The worst has happened. The Avengers’ greatest enemy, Ultron, has won. The Earth is conquered, the human race decimated and enslaved, and the Avengers on the run. In a last ditch effort to stop the evil artificial intelligence, our heroes have turned to time travel for salvation.
After several trips back and forth through time, resulting in bad and worse results, a decision is made. Hank Pym is to hardwire the monster’s defeat into its programming as he builds Ultron for the first time, then make himself forget he did it – supposedly preserving the timestream, yet saving mankind. Will it work? Find out in my review of Age of Ultron Book Ten, after the jump.
After more than a few months, but nowhere as long as most big comics events, we are finally here, at the epic conclusion of Age of Ultron. Perhaps Ultron will make an appearance. The book has more pages than the standard $3.99 comic, is written by Brian Michael Bendis, and illustrated by a virtual gang bang of artists (so much for universal visual continuity) including Bryan Hitch, Alex Maleev, Butch Guice, Brandon Peterson, Carlos Pacheco, David Marquez, and Marvel Comics head muckety-muck, Joe Quesada.
With the hand of Quesada in this (infamous for his treatment of the erased Peter Parker/Mary Jane Watson marriage), as well as Bendis, and this being such a major event, this final issue should have some finality, some importance, some closure – correct? I hope you haven’t bet any money on that. I was very very disappointed with this Book Ten.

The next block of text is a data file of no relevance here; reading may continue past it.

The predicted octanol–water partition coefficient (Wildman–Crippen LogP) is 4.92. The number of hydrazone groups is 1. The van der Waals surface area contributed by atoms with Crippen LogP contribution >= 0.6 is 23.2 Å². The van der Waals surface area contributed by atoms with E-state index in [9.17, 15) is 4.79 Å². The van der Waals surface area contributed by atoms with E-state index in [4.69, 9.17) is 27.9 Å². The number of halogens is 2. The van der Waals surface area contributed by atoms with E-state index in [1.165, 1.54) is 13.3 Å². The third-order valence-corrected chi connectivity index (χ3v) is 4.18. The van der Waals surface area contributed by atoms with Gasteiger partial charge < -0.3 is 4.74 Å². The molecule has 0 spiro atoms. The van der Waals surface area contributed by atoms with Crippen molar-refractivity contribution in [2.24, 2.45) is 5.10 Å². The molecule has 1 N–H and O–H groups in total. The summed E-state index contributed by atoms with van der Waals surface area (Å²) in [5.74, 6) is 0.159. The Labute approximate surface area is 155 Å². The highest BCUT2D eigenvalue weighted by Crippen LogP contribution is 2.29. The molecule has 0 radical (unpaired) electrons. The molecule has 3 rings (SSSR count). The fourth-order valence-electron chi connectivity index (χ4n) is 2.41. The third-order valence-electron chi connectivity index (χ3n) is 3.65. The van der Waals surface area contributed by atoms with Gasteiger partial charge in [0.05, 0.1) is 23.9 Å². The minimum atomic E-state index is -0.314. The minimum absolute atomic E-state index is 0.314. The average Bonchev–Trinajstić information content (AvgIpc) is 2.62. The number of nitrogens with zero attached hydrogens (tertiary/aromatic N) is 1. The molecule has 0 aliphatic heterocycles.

Ghost of Pym Past
The issue begins with Dr. Henry Pym, ‘some months ago,’ chilling in his lab when he gets a ping on his computer, telling him to answer his door. When he does, there’s no one there – except for the invisible Invisible Woman, and a package with a tablet in it. He goes inside and plays the message he’s told to. It’s his past self in the video of course, warning him about Ultron.
In what should be a major story moment of this series, I am left with nothing but questions, irrevocably pulling me out of the story. Who could possibly ping the computer of the Scientist Supreme without him knowing it, or allowing it? Pym doesn’t have defenses in his outer hall against intruders, especially invisible intruders? He is an Avenger after all, with tons of enemies still gunning for him. And most of all, where did Past Pym get a digital tablet?
This is all looking past that Past Pym seems to know a lot more that we have been shown he does. But then again, that’s a Bendis trademark – important things happening off-panel. He says things like “Of all the things we’ve messed up in our lives…” That alone kinda boggles my mind. What exactly did the Wolverines and the Invisible Woman tell him? Everything? Perhaps that knowledge is what causes the psychotic break that turns him into Yellowjacket.